Posts

Three Ways to Change Your Relationship with Stress

___

BONUS FREEBIE: Want even more ways to stay organized, productive and less stressed? Click here to get access to my List-Making Starter Kit. It will boost your efficiency and get you back to doing more of the things you love.

___

Stress expert Heidi Hanna has a saying: stressing is a blessing. If you feel skeptical about that, keep reading — Heidi convinced me, and her ideas have allowed me to take advantage of stress and make it work for my benefit.

Stress is often framed as a bad thing, but Heidi knows that there are ways to take advantage of stress to improve your mood and productivity. In her work as founder of Synergy, a consulting company that works with companies to improve performance through brain-based strategies, Heidi has developed actionable ways to change your relationship with stress.

Read more

List Making Will Save Your Brain

Since starting this blog I’ve realized I’m not alone in my list-making compulsion!  Many people have reached out saying they are also list freaks.  But with that said — we are actually on to something here.  List making is actually good for your brain!

I want to thank my very first guest blogger — memory expert Cynthia R. Green, Ph.D — for this entry!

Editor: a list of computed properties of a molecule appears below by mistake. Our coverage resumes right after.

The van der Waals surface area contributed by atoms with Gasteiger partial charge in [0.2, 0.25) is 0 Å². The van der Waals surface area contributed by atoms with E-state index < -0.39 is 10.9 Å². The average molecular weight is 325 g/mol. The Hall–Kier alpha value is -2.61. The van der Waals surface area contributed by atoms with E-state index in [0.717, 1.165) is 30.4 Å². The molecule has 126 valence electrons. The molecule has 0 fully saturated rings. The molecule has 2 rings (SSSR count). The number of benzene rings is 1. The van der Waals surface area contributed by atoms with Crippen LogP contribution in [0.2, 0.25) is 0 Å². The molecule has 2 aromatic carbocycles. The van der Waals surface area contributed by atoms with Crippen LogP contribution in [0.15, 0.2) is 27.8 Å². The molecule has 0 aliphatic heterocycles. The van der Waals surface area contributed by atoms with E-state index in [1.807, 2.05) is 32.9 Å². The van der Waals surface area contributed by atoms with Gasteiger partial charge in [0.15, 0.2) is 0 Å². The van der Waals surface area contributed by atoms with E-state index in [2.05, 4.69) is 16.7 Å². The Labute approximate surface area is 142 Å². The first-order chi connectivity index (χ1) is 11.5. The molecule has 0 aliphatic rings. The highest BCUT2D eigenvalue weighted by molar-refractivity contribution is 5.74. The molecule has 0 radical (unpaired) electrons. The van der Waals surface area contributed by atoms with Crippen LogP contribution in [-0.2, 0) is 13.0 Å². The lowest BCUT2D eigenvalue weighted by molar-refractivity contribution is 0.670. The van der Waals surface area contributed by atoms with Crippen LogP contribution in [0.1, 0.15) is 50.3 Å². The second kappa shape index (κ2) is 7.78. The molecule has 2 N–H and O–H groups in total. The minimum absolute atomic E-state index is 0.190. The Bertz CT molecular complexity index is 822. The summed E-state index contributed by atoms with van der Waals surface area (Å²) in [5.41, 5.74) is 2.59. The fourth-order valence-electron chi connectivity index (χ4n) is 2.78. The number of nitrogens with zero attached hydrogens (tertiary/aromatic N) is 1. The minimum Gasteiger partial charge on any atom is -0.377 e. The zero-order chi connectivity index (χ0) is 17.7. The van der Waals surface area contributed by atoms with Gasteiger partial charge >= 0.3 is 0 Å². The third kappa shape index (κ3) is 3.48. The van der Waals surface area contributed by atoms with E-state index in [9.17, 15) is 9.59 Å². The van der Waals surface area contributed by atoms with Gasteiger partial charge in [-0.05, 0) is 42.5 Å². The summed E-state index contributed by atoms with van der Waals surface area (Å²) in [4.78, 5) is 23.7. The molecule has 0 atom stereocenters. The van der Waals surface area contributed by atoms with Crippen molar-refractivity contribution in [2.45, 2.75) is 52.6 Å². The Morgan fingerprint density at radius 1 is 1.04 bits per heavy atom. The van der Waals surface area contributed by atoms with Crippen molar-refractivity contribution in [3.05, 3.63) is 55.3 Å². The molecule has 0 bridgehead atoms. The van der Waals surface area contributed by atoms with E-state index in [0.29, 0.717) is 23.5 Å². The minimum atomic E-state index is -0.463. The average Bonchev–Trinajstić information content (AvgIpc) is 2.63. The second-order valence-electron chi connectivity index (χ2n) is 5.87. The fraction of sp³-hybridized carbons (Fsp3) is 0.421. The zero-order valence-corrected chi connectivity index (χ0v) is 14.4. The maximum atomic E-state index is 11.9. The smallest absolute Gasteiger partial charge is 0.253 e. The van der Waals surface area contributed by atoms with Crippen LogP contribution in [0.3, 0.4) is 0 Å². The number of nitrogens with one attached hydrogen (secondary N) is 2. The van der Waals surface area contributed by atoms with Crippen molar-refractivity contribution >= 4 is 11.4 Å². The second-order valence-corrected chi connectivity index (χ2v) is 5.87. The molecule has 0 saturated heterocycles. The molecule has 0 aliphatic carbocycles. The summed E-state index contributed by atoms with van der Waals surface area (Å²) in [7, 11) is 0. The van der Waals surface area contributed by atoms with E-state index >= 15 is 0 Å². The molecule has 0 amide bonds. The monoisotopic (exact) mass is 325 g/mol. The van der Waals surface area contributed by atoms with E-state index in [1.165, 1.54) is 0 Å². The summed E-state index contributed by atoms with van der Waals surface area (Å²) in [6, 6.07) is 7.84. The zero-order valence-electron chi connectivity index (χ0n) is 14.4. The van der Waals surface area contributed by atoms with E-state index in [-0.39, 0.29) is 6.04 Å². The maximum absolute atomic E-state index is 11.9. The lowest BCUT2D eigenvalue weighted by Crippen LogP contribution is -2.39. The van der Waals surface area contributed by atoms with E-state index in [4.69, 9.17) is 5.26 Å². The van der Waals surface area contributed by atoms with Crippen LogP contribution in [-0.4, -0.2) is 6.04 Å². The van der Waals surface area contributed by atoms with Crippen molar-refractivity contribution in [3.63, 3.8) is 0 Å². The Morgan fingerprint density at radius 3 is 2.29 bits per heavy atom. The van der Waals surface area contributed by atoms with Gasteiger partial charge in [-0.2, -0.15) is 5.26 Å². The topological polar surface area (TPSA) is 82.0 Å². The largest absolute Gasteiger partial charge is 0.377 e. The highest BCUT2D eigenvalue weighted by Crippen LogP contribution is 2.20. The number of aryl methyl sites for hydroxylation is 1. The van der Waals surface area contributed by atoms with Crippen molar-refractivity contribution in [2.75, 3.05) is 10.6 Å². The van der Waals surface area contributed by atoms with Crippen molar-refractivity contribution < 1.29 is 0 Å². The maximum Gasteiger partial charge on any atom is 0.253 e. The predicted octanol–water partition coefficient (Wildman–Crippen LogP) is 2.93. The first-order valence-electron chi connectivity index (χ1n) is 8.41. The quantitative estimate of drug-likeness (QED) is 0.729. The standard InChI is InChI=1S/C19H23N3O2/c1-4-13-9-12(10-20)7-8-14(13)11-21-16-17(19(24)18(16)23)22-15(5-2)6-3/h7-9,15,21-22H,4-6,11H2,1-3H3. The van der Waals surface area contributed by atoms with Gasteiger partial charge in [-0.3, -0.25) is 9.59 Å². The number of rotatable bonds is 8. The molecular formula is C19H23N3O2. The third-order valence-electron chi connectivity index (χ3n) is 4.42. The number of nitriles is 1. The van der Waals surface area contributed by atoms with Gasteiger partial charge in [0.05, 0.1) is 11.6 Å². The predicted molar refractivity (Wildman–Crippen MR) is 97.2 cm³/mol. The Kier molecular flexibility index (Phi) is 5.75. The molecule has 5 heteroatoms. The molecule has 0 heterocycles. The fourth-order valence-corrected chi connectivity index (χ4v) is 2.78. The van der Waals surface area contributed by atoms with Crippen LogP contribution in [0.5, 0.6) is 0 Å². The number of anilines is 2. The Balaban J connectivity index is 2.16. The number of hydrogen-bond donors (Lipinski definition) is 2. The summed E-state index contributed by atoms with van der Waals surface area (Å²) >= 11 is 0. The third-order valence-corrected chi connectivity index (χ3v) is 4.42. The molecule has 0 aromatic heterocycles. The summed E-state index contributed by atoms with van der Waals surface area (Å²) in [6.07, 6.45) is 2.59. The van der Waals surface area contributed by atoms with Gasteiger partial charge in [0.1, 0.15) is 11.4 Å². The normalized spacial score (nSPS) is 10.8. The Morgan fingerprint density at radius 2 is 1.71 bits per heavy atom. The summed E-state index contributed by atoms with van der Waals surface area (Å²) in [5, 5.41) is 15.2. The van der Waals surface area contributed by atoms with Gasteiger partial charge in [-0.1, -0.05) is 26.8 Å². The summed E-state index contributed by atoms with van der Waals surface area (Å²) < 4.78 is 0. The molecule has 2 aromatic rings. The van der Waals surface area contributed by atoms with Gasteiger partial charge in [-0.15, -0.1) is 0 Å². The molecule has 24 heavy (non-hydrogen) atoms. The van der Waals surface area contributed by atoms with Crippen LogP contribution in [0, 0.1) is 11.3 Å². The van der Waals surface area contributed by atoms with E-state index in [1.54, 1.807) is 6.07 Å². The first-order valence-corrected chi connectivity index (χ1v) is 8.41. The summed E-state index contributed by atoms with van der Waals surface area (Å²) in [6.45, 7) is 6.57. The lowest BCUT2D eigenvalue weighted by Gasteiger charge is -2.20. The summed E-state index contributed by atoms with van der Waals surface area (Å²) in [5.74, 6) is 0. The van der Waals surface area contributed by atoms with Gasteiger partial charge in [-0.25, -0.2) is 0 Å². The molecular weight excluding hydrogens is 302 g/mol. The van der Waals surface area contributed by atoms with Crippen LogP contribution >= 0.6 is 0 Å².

Why List Making Will Save Your Brain

By Cynthia R. Green, Ph.D

Cynthia R. Green Ph.D.

Cynthia R. Green Ph.D.

Memory tools, such as list making, force us to pay closer attention to the information we need to remember, and they give that information meaning by placing it an organizational scheme. In addition, they let us control what we need to remember by giving us the opportunity to review it.

Here are my top five reasons why list making is beneficial:

1. Lists get us to pay attention to things we need to remember. Using lists, just like using any technique to boost your brainpower, will focus your attention more actively on the information you need to remember. Why? When we work with information, we pay closer attention to it.

2. Lists help us remember the things we need to remember — but not memorize. Read more